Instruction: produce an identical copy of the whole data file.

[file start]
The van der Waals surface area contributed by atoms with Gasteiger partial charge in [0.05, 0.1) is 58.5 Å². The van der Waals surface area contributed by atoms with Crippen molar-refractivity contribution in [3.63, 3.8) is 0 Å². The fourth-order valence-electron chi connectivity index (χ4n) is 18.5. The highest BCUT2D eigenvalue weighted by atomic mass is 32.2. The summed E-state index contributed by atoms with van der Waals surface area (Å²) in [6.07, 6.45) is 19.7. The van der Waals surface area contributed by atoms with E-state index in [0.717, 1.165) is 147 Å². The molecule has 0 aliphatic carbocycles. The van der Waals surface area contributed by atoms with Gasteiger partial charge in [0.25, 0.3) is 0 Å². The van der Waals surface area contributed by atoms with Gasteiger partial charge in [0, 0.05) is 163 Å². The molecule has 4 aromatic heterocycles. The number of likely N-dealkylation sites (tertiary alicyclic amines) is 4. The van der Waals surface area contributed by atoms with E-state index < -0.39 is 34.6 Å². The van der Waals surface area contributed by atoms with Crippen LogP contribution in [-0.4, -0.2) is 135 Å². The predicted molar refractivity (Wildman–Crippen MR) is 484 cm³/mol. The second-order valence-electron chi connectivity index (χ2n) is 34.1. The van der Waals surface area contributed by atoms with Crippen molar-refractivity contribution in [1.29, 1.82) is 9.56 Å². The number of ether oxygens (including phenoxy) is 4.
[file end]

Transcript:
The van der Waals surface area contributed by atoms with Gasteiger partial charge in [0.05, 0.1) is 58.5 Å². The van der Waals surface area contributed by atoms with Crippen molar-refractivity contribution in [3.63, 3.8) is 0 Å². The fourth-order valence-electron chi connectivity index (χ4n) is 18.5. The highest BCUT2D eigenvalue weighted by atomic mass is 32.2. The summed E-state index contributed by atoms with van der Waals surface area (Å²) in [6.07, 6.45) is 19.7. The van der Waals surface area contributed by atoms with E-state index in [0.717, 1.165) is 147 Å². The molecule has 0 aliphatic carbocycles. The van der Waals surface area contributed by atoms with Gasteiger partial charge in [0.25, 0.3) is 0 Å². The van der Waals surface area contributed by atoms with Gasteiger partial charge in [0, 0.05) is 163 Å². The molecule has 4 aromatic heterocycles. The number of likely N-dealkylation sites (tertiary alicyclic amines) is 4. The van der Waals surface area contributed by atoms with E-state index < -0.39 is 34.6 Å². The van der Waals surface area contributed by atoms with Crippen LogP contribution in [-0.4, -0.2) is 135 Å². The predicted molar refractivity (Wildman–Crippen MR) is 484 cm³/mol. The second-order valence-electron chi connectivity index (χ2n) is 34.1. The van der Waals surface area contributed by atoms with Crippen molar-refractivity contribution in [1.29, 1.82) is 9.56 Å². The number of ether oxygens (including phenoxy) is 4.